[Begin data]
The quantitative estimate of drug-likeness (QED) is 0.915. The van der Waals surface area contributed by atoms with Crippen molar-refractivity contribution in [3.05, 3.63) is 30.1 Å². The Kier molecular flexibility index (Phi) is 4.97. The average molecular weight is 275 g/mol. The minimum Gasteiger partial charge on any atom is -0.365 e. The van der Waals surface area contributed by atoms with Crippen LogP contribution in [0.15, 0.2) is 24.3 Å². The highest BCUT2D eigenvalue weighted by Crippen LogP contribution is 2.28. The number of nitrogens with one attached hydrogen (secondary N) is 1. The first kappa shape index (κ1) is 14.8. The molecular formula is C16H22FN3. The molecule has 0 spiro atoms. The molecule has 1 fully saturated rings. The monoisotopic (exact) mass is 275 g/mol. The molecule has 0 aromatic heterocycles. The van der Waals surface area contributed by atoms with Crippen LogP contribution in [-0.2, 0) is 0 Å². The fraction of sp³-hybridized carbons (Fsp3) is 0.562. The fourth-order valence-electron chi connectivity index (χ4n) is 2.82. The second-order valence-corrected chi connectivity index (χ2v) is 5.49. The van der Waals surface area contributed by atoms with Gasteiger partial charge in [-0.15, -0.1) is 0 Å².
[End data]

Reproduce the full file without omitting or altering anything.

The quantitative estimate of drug-likeness (QED) is 0.915. The van der Waals surface area contributed by atoms with Crippen molar-refractivity contribution in [3.05, 3.63) is 30.1 Å². The Kier molecular flexibility index (Phi) is 4.97. The average molecular weight is 275 g/mol. The minimum Gasteiger partial charge on any atom is -0.365 e. The van der Waals surface area contributed by atoms with Crippen LogP contribution in [0.15, 0.2) is 24.3 Å². The highest BCUT2D eigenvalue weighted by Crippen LogP contribution is 2.28. The number of nitrogens with one attached hydrogen (secondary N) is 1. The first kappa shape index (κ1) is 14.8. The molecular formula is C16H22FN3. The molecule has 0 spiro atoms. The molecule has 1 fully saturated rings. The monoisotopic (exact) mass is 275 g/mol. The molecule has 0 aromatic heterocycles. The van der Waals surface area contributed by atoms with Crippen LogP contribution in [-0.2, 0) is 0 Å². The fraction of sp³-hybridized carbons (Fsp3) is 0.562. The fourth-order valence-electron chi connectivity index (χ4n) is 2.82. The second-order valence-corrected chi connectivity index (χ2v) is 5.49. The van der Waals surface area contributed by atoms with Gasteiger partial charge in [-0.15, -0.1) is 0 Å².